So then – 12 questions right and the vast majority of it educated guesswork. It seems to suggest that my general knowledge is exactly that: general and unfocussed. I clearly have work to do.

How smartphone users see each other

Image

Seems pretty bang on. I’m a former iPhone user turned Android user (HTC Desire, since you asked – I’ll be writing a piece soon on my first 3 months using it) and I can’t help but be a little pleased to be free of Apple domination. Having said that, the iPhone 4 is clearly brilliant and every now and again I get a twinge of regret that I never upgraded from my 3G.

The Blackberry thing is right though – even the new ones look ancient to me.

Via Gizmodo and C-Section Comics.

This might be good…

But who knows? I, like most people in the world, use a lot of Dell stuff at work. I like my mega-widescreen rotating monitor, but most of their hardware is firmly in the dull and functional category.

The Inspiron Duo, though, looks a bit exciting – with a lid that flips over to become a tablet. Tablets are everywhere at the moment – but this one seems to offer something a bit special.

Dell released a little teaser vid today:

Word is they’re going to have it out by the end of the year.

The Manifesto

…because every blog must begin with one.

So here’s the problem. I like a lot of geeky stuff. Always have. Ever since my dad brought home an Atari ST sometime in the early nineties, or when my little brother and I shared a NES on Christmas Day 1991 – or maybe when I first saw Back to the Future, Short Circuit, DARYL, Flight of the Navigator, Batteries not Included or even the little-known Too Much (a robot movie I’ve only ever seen in a long-defunct video shop in Rochdale), I’ve loved technology. It was computers at first, I think, then video games and robots and science in general.

I’ve always loved nerdy humour, too. Red Dwarf was my favourite sitcom for a long time, and these days I’ll chuckle at a ridiculous bit of ironic leetspeak or even a bloody LOLcat. I know what a LOLcat is. These are all important indicators.

I know who Steve Jobs is. I even watched his recent keynote speech in which iLife ’11 was announced – and watched all ten minutes of the iPhoto ’11 demonstration. I recently bought a 4GB memory stick just so I could install Ubuntu 10.10 Maverick Meerkat onto my Samsung netbook. I’ve had my Kindle 3 for just over a month now, and it’s one of my favourite things in the world.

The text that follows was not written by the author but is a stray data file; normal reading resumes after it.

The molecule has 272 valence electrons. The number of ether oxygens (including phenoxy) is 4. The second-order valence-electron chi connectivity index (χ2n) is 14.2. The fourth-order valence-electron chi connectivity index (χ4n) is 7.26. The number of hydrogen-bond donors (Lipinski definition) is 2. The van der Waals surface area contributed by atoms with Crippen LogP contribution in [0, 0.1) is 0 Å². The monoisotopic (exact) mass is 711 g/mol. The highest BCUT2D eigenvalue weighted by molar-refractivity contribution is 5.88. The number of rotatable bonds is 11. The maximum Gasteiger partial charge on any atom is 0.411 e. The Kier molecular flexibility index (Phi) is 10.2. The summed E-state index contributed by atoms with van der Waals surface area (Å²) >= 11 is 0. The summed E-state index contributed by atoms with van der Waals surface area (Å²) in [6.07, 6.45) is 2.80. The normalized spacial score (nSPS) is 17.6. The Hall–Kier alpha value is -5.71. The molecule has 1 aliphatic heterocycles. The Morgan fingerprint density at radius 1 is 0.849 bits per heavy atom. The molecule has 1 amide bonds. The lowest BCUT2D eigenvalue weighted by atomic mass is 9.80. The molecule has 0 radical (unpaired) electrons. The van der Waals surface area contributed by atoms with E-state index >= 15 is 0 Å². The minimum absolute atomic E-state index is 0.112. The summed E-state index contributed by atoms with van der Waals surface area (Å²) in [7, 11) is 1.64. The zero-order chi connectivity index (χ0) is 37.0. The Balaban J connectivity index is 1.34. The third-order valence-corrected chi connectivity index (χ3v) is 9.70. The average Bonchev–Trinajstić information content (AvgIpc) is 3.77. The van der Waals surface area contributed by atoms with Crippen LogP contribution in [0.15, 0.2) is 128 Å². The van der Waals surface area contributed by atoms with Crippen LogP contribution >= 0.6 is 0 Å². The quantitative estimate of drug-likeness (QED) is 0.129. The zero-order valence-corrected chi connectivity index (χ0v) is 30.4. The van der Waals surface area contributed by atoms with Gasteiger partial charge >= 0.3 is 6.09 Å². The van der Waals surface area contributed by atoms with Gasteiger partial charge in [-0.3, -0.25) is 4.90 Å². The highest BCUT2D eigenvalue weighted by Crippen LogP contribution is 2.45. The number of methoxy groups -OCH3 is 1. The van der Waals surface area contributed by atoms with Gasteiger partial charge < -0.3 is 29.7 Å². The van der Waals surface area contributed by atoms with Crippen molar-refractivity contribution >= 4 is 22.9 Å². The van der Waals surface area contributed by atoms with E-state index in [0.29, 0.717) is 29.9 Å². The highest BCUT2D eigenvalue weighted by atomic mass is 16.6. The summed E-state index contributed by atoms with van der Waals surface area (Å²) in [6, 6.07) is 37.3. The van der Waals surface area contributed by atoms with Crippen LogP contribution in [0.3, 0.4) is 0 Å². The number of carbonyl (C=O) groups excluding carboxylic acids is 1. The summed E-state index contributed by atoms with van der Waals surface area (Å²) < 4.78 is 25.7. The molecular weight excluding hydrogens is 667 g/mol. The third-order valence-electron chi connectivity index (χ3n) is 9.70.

So the indicators are all there. I’m a bit of a nerd, right? Well yes – a bit of a nerd.

But not a proper one.

There’s loads of reasons why not. I love (and am “good at”) computers – at least by the standards of most normal people and a lot of my friends too; but I have no idea how they really work. I downloaded Ubuntu, yes, but I’m about ten seconds away from turning my back on it. I’m a bit scared of “code” and “terminals” and words like “sudo” and basically all the things Randall Munroe likes to joke about on XKCD. See? I even like XKCD, but I admit I only understand about 60% of the comics.

Other things that exclude me from the nerd/geek/techie world? Well, I don’t really like comics. I’ve tried – Christ knows I’ve tried – and I even work in the industry that brings graphic novels to the shops. But mostly I can’t be bothered with fantasy, monsters, guns, aliens and the like – and (Watchmen aside) I struggle to see depth in books you can read in half an hour. I don’t like a lot of sci-fi. I don’t like horror. I despise zombie movies. I hate Star Wars.

I love video games – but I mostly play platform games (badly) and football games (pretty well). I can’t be doing with first-person shooters, RPGs (FFVIII circa 97/98 excepted, of course) or survival horrors. Too scaredy, too impatient and too cackhanded, in reverse order. I have no understanding of role-playing games – I’ve never played anything involving a die with more than six sides and I’ve never painted a toy soldier. I tend to walk past Games Workshop with a mixture awe and affected disdain.

You see, I’m not dismissing any of this stuff. I’m just bemoaning the fact that I don’t understand it. I long for appreciation, for obsession, for devotion and to be part of of some supremely uncool subculture. Alas, I am doomed to be an outsider. My more mainstream fans see me as a bit of a nerd. But my nerd friends are so, so much better at it than me.

Hence, then, Nerdmirer. If you’re a proper nerd (and you probably know if you are) I admire you. I envy your understanding of Perl scripts, Linux tweaks and, well, maths. I am utterly in awe of your ability to pwn n00bs and you Steel Legion Assault Corps. I just don’t understand it.

So that’s what this blog is for. It’s partly a tech blog where I can post cool stuff I’ve seen (mostly gadgets I covet) and to review the ones I’ve used or acquired. It’s also a place for me to learn more about Stuff I Want to Understand. I want to learn how computers work – how the internet works. I want to learn more about science, which, while I’ve read a few Richard Dawkins books and could probably have a decent stab at discussing the Second Law of Thermodynamics, I am still woefully undereducated in.

You see, it all started out so promisingly. I was a nerdy little kid, crap at football, loved his (dad’s) PC. I read books about robots and watched Back to the Future over and over again. Then, somehow, probably through being innately shite at maths and science, I end up doing an art degree and winding up working in publishing – and writing occasional articles for a football blog. Something changed.

So Nerdmirer is here for me to admire the nerds of the world, while trying harder to identify with them. If the idea is of interest to you, then cool. If you think you might also be a nerdmirer, get in touch. We can try and work out Ubuntu together.